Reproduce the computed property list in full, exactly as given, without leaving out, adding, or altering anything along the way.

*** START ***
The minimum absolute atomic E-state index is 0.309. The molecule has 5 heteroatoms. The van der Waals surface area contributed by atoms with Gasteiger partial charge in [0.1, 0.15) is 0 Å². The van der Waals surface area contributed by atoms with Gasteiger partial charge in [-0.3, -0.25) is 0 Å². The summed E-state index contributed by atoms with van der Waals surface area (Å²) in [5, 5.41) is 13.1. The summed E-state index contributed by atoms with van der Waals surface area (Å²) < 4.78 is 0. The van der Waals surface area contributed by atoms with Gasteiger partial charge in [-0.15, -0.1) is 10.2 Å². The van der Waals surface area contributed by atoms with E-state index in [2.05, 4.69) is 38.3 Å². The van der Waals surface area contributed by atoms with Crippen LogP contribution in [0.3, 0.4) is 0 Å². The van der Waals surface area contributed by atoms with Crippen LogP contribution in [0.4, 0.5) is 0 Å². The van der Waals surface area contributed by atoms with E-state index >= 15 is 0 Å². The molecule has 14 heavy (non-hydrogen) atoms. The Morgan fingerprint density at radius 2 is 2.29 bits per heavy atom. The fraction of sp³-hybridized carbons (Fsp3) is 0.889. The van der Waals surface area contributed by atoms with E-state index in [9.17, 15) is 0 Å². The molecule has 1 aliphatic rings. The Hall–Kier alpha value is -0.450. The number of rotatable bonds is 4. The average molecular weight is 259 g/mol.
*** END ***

The minimum absolute atomic E-state index is 0.309. The molecule has 5 heteroatoms. The van der Waals surface area contributed by atoms with Gasteiger partial charge in [0.1, 0.15) is 0 Å². The van der Waals surface area contributed by atoms with Gasteiger partial charge in [-0.3, -0.25) is 0 Å². The summed E-state index contributed by atoms with van der Waals surface area (Å²) in [5, 5.41) is 13.1. The summed E-state index contributed by atoms with van der Waals surface area (Å²) < 4.78 is 0. The van der Waals surface area contributed by atoms with Gasteiger partial charge in [-0.15, -0.1) is 10.2 Å². The van der Waals surface area contributed by atoms with E-state index in [2.05, 4.69) is 38.3 Å². The van der Waals surface area contributed by atoms with Crippen LogP contribution in [0.3, 0.4) is 0 Å². The van der Waals surface area contributed by atoms with Crippen LogP contribution in [0.4, 0.5) is 0 Å². The van der Waals surface area contributed by atoms with E-state index >= 15 is 0 Å². The molecule has 14 heavy (non-hydrogen) atoms. The Morgan fingerprint density at radius 2 is 2.29 bits per heavy atom. The fraction of sp³-hybridized carbons (Fsp3) is 0.889. The van der Waals surface area contributed by atoms with E-state index in [9.17, 15) is 0 Å². The molecule has 1 aliphatic rings. The Hall–Kier alpha value is -0.450. The number of rotatable bonds is 4. The average molecular weight is 259 g/mol.